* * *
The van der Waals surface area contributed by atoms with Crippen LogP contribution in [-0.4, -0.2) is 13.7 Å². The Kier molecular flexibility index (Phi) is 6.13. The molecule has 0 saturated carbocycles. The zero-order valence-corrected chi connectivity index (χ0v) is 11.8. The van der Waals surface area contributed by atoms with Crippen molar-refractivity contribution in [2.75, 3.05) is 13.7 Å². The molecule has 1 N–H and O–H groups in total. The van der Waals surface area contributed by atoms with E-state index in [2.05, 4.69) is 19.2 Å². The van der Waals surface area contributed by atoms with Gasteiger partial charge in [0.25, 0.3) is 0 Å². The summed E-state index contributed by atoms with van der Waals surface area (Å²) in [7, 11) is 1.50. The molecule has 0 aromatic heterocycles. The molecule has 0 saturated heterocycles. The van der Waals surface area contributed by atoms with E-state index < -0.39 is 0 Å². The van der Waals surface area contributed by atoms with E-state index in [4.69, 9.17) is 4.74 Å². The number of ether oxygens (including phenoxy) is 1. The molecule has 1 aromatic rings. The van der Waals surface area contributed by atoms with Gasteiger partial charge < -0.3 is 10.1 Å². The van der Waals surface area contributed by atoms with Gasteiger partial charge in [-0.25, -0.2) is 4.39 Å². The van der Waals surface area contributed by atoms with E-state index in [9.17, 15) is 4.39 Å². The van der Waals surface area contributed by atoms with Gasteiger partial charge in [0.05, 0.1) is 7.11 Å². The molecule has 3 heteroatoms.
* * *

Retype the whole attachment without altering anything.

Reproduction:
The van der Waals surface area contributed by atoms with Crippen LogP contribution in [-0.4, -0.2) is 13.7 Å². The Kier molecular flexibility index (Phi) is 6.13. The molecule has 0 saturated carbocycles. The zero-order valence-corrected chi connectivity index (χ0v) is 11.8. The van der Waals surface area contributed by atoms with Crippen molar-refractivity contribution in [2.75, 3.05) is 13.7 Å². The molecule has 1 N–H and O–H groups in total. The van der Waals surface area contributed by atoms with E-state index in [2.05, 4.69) is 19.2 Å². The van der Waals surface area contributed by atoms with Gasteiger partial charge in [0.25, 0.3) is 0 Å². The summed E-state index contributed by atoms with van der Waals surface area (Å²) in [7, 11) is 1.50. The molecule has 0 aromatic heterocycles. The molecule has 0 saturated heterocycles. The van der Waals surface area contributed by atoms with E-state index < -0.39 is 0 Å². The van der Waals surface area contributed by atoms with E-state index in [4.69, 9.17) is 4.74 Å². The number of ether oxygens (including phenoxy) is 1. The molecule has 1 aromatic rings. The van der Waals surface area contributed by atoms with Gasteiger partial charge < -0.3 is 10.1 Å². The van der Waals surface area contributed by atoms with Gasteiger partial charge in [-0.25, -0.2) is 4.39 Å². The van der Waals surface area contributed by atoms with E-state index in [9.17, 15) is 4.39 Å². The van der Waals surface area contributed by atoms with Gasteiger partial charge in [0.05, 0.1) is 7.11 Å². The molecule has 3 heteroatoms.